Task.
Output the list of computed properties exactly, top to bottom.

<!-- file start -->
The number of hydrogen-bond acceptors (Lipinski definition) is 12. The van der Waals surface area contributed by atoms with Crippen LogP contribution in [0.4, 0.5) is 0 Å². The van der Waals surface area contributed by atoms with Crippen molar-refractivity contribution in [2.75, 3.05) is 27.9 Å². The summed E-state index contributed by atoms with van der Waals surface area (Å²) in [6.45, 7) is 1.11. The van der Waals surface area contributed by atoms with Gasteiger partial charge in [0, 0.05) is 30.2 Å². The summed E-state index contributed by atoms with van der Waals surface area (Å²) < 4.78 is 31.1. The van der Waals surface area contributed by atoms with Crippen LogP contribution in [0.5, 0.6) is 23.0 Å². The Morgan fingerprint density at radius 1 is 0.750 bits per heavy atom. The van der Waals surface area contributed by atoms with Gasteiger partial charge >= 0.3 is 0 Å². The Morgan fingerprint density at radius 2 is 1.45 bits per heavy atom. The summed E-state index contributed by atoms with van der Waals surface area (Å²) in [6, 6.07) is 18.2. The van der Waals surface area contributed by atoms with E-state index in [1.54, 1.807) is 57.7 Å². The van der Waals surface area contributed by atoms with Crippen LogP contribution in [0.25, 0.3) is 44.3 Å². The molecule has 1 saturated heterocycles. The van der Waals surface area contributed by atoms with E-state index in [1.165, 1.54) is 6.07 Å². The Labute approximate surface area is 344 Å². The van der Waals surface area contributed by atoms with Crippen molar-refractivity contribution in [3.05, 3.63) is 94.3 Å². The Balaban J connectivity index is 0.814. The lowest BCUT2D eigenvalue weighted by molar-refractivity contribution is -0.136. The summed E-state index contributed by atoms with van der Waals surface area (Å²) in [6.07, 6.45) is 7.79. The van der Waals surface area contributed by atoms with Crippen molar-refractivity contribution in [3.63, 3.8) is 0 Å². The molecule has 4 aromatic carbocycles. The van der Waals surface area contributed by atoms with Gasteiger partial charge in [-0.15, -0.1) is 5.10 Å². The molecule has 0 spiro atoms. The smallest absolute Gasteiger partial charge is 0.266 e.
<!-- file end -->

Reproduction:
The number of hydrogen-bond acceptors (Lipinski definition) is 12. The van der Waals surface area contributed by atoms with Crippen LogP contribution in [0.4, 0.5) is 0 Å². The van der Waals surface area contributed by atoms with Crippen molar-refractivity contribution in [2.75, 3.05) is 27.9 Å². The summed E-state index contributed by atoms with van der Waals surface area (Å²) in [6.45, 7) is 1.11. The van der Waals surface area contributed by atoms with Gasteiger partial charge in [0, 0.05) is 30.2 Å². The summed E-state index contributed by atoms with van der Waals surface area (Å²) < 4.78 is 31.1. The van der Waals surface area contributed by atoms with Crippen LogP contribution in [0.5, 0.6) is 23.0 Å². The Morgan fingerprint density at radius 1 is 0.750 bits per heavy atom. The van der Waals surface area contributed by atoms with Gasteiger partial charge >= 0.3 is 0 Å². The Morgan fingerprint density at radius 2 is 1.45 bits per heavy atom. The summed E-state index contributed by atoms with van der Waals surface area (Å²) in [6, 6.07) is 18.2. The van der Waals surface area contributed by atoms with E-state index in [1.54, 1.807) is 57.7 Å². The van der Waals surface area contributed by atoms with Crippen LogP contribution in [0.25, 0.3) is 44.3 Å². The molecule has 1 saturated heterocycles. The van der Waals surface area contributed by atoms with E-state index in [1.165, 1.54) is 6.07 Å². The Labute approximate surface area is 344 Å². The van der Waals surface area contributed by atoms with Crippen molar-refractivity contribution in [3.05, 3.63) is 94.3 Å². The Balaban J connectivity index is 0.814. The lowest BCUT2D eigenvalue weighted by molar-refractivity contribution is -0.136. The summed E-state index contributed by atoms with van der Waals surface area (Å²) in [6.07, 6.45) is 7.79. The van der Waals surface area contributed by atoms with Crippen molar-refractivity contribution in [3.63, 3.8) is 0 Å². The molecule has 4 aromatic carbocycles. The van der Waals surface area contributed by atoms with Gasteiger partial charge in [-0.15, -0.1) is 5.10 Å². The molecule has 0 spiro atoms. The smallest absolute Gasteiger partial charge is 0.266 e.